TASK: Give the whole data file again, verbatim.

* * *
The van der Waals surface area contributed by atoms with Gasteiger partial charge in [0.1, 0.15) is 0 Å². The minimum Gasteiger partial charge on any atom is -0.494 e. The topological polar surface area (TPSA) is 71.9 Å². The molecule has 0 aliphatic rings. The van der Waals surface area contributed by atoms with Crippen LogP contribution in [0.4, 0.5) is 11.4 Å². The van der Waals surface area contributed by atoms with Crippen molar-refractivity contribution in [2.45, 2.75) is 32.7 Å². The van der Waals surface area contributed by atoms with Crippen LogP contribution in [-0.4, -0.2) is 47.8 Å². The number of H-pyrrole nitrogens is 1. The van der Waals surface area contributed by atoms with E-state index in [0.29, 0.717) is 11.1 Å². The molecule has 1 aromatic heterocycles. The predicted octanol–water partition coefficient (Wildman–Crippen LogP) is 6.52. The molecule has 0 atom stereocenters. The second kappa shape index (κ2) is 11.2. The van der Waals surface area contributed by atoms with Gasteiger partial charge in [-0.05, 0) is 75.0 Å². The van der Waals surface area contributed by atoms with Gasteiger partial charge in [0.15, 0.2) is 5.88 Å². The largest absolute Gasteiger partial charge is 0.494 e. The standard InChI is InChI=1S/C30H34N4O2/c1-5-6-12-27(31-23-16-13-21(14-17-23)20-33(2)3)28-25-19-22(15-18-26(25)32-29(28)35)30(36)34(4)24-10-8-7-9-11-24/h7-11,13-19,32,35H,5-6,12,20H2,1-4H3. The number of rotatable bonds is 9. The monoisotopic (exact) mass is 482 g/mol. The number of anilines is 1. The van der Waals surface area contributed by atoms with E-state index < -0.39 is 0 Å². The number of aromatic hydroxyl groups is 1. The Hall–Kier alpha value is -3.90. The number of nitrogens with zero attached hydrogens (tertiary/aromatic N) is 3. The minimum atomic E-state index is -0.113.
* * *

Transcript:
The van der Waals surface area contributed by atoms with Gasteiger partial charge in [0.1, 0.15) is 0 Å². The minimum Gasteiger partial charge on any atom is -0.494 e. The topological polar surface area (TPSA) is 71.9 Å². The molecule has 0 aliphatic rings. The van der Waals surface area contributed by atoms with Crippen LogP contribution in [0.4, 0.5) is 11.4 Å². The van der Waals surface area contributed by atoms with Crippen molar-refractivity contribution in [2.45, 2.75) is 32.7 Å². The van der Waals surface area contributed by atoms with Crippen LogP contribution in [-0.4, -0.2) is 47.8 Å². The number of H-pyrrole nitrogens is 1. The van der Waals surface area contributed by atoms with E-state index in [0.29, 0.717) is 11.1 Å². The molecule has 1 aromatic heterocycles. The predicted octanol–water partition coefficient (Wildman–Crippen LogP) is 6.52. The molecule has 0 atom stereocenters. The second kappa shape index (κ2) is 11.2. The van der Waals surface area contributed by atoms with Gasteiger partial charge in [-0.05, 0) is 75.0 Å². The van der Waals surface area contributed by atoms with Gasteiger partial charge in [0.15, 0.2) is 5.88 Å². The largest absolute Gasteiger partial charge is 0.494 e. The standard InChI is InChI=1S/C30H34N4O2/c1-5-6-12-27(31-23-16-13-21(14-17-23)20-33(2)3)28-25-19-22(15-18-26(25)32-29(28)35)30(36)34(4)24-10-8-7-9-11-24/h7-11,13-19,32,35H,5-6,12,20H2,1-4H3. The number of rotatable bonds is 9. The monoisotopic (exact) mass is 482 g/mol. The number of anilines is 1. The van der Waals surface area contributed by atoms with E-state index < -0.39 is 0 Å². The number of aromatic hydroxyl groups is 1. The Hall–Kier alpha value is -3.90. The number of nitrogens with zero attached hydrogens (tertiary/aromatic N) is 3. The minimum atomic E-state index is -0.113.